M.Sc Dissertation: Time Management in Construction Law
Alan Received a distinction from King’s for his dissertation on the subject of – “An inquiry as to the efficacy of, and possible improvements to, the Contractual provisions for Time in complex projects and Programmes”
The dissertation addresses the consequences of unpredictability that were set out in in the seminal reports by Egan and Latham which led to the enactment of what has come to be known as the Construction Act of 1996 .
It puts forward the hypothesis that at the heart of any dispute concerning delay in construction lies the question of the contractual status and reliable predictability of the project’s Programme. It contends that the standard forms of construction contract used in England and Wales are in need of clarification. Further, that a significant proportion of the time and cost burdens involved in litigation on construction cases could be saved by having clearer and more coherent clauses in the standard forms of construction contract which deal the requirements of the parties as to time management. It will also be proposed that this improvement may enhance the Alternative Dispute Resolution methods that in turn may reduce the likelihood of the parties requiring the services of the courts to resolve disputes, in the first place.
Alan argues that the consequences of unpredictability on delay are of equal potency to their operational counterparts and can be further subdivided into the cause of the delay and the effect of the delay on the end date (or other key dates) otherwise known as the critical path impact of the delay.
Finally he surmises that “…programmes are important operationally, as well as in the language of causation in establishing obligations and entitlements, such that terms which refer to them should be clear and either one thing or another. The absence of a codified framework, or a single and formally recognised contractual position, as to the status of programmes and thereby the method for assessing delay seems to create more problems than it solves. Similarly, it seems to this author that the residual ground of implied terms regarding programmes and delays, which rely on good faith, are at best incongruous with the broader provisions of the common law system; at worst the protagonist of a flawed contractual machinery, albeit rich in litigation.“*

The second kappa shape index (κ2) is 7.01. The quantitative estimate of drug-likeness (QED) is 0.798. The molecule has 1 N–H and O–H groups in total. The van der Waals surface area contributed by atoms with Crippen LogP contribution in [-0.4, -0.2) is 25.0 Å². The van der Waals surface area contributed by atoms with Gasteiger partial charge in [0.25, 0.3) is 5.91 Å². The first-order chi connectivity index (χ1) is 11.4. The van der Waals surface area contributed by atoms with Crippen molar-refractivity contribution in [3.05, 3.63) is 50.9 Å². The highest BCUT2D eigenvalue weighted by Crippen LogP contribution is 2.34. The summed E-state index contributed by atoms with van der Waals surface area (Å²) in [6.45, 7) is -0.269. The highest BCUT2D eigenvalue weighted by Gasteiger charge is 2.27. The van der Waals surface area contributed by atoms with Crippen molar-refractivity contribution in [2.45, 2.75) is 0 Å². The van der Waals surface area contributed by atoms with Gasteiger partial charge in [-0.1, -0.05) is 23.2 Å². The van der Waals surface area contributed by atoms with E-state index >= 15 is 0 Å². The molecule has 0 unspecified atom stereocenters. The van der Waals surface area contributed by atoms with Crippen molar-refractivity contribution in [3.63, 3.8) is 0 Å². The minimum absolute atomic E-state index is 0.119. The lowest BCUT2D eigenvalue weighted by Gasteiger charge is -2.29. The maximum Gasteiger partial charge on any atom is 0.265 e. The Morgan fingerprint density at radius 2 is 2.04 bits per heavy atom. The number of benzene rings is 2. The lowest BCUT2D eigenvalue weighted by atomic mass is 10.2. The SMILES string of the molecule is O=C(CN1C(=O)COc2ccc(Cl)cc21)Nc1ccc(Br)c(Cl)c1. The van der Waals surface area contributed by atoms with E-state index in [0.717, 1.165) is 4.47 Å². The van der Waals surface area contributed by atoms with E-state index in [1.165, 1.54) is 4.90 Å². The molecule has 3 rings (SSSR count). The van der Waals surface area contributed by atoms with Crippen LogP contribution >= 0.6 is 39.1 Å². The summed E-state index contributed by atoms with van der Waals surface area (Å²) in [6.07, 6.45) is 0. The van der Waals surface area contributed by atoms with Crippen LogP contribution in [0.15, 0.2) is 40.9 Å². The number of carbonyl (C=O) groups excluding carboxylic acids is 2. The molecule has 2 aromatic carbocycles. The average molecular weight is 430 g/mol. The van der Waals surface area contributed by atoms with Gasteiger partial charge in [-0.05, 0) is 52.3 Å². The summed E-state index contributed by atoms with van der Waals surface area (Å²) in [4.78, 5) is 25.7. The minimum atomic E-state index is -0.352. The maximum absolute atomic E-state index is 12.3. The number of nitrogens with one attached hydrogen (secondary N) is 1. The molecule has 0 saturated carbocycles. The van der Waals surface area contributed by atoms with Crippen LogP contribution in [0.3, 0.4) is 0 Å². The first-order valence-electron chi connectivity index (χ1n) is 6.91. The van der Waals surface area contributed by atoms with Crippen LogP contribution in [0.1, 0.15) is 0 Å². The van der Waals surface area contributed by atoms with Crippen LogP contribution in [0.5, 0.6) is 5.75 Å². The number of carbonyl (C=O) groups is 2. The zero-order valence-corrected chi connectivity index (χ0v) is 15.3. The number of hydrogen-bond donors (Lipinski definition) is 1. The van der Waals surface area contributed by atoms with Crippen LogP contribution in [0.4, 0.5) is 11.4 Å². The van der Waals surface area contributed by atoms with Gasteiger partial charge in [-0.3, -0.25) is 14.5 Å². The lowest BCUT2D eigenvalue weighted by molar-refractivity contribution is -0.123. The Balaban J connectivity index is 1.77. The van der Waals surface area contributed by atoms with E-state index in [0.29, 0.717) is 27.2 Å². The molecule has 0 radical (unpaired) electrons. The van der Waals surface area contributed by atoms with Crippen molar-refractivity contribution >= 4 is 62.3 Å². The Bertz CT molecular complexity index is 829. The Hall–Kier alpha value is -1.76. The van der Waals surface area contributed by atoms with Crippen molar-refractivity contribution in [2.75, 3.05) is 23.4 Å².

*Extract from M.Sc Dissertation: Copyright Alan Midgley and King’s College London
US-GAO Schedule Assessment Guide
Alan worked with the CIOB to provide expert guidance to the United States Government Accountability Office’s Schedule assessment Guide, published 2016
“The U.S. Government Accountability Office is responsible for, among other things, assisting the Congress in its oversight of the federal government, including agencies’ stewardship of public funds”
Guide to Good Practice in the Management of Time in Complex Projects
In 2010, Alan Chaired the CIOB’s Guide to the Management of Time;
Delayed completion affects IT, process plant, oil and gas, civil engineering, shipbuilding and marine work contracts. In fact it affects all industries in all countries and the bigger the project, the more damage delayed completion causes to costs, to reputation and sometimes, even to the survival of the contracting parties themselves.
In simple projects, time can be managed intuitively by any reasonably competent person, but complex projects cannot and a more analytical approach is necessary if the project is to succeed.
Code of practice for Project Management
Alan Midgley was delighted to have been part of the CIOB’s working group for the 5th Edition;
The first edition of the Code of Practice for Project Management for Construction and Development , published in 1992, was groundbreaking in many ways. Now in its fifth edition, prepared by a multi–institute task force coordinated by the CIOB and including representatives from RICS, RIBA, ICE, APM and CIC, it continues to be the authoritative guide and reference to the principles and practice of project management in construction and development.